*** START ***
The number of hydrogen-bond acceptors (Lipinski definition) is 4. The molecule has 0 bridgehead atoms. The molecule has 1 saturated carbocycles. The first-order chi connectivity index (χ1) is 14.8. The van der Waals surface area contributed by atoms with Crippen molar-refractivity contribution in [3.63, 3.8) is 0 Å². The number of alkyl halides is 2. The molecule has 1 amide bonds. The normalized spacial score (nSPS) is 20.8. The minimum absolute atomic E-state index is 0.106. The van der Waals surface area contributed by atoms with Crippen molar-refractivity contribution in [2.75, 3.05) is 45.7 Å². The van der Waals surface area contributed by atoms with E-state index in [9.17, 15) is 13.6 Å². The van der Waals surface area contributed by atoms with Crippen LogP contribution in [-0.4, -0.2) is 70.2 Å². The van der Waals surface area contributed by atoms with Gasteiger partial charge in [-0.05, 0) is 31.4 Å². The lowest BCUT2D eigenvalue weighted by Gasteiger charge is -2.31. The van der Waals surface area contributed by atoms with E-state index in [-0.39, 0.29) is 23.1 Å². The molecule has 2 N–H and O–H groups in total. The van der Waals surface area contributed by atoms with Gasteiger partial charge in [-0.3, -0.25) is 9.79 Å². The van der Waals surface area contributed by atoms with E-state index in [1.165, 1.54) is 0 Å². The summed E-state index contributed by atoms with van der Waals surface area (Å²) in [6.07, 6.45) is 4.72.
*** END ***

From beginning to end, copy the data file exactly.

The number of hydrogen-bond acceptors (Lipinski definition) is 4. The molecule has 0 bridgehead atoms. The molecule has 1 saturated carbocycles. The first-order chi connectivity index (χ1) is 14.8. The van der Waals surface area contributed by atoms with Crippen molar-refractivity contribution in [3.63, 3.8) is 0 Å². The number of alkyl halides is 2. The molecule has 1 amide bonds. The normalized spacial score (nSPS) is 20.8. The minimum absolute atomic E-state index is 0.106. The van der Waals surface area contributed by atoms with Crippen molar-refractivity contribution in [2.75, 3.05) is 45.7 Å². The van der Waals surface area contributed by atoms with E-state index in [9.17, 15) is 13.6 Å². The van der Waals surface area contributed by atoms with Crippen LogP contribution in [-0.4, -0.2) is 70.2 Å². The van der Waals surface area contributed by atoms with Gasteiger partial charge in [-0.05, 0) is 31.4 Å². The lowest BCUT2D eigenvalue weighted by Gasteiger charge is -2.31. The van der Waals surface area contributed by atoms with E-state index in [-0.39, 0.29) is 23.1 Å². The molecule has 2 N–H and O–H groups in total. The van der Waals surface area contributed by atoms with Gasteiger partial charge in [-0.3, -0.25) is 9.79 Å². The van der Waals surface area contributed by atoms with E-state index in [1.165, 1.54) is 0 Å². The summed E-state index contributed by atoms with van der Waals surface area (Å²) in [6.07, 6.45) is 4.72.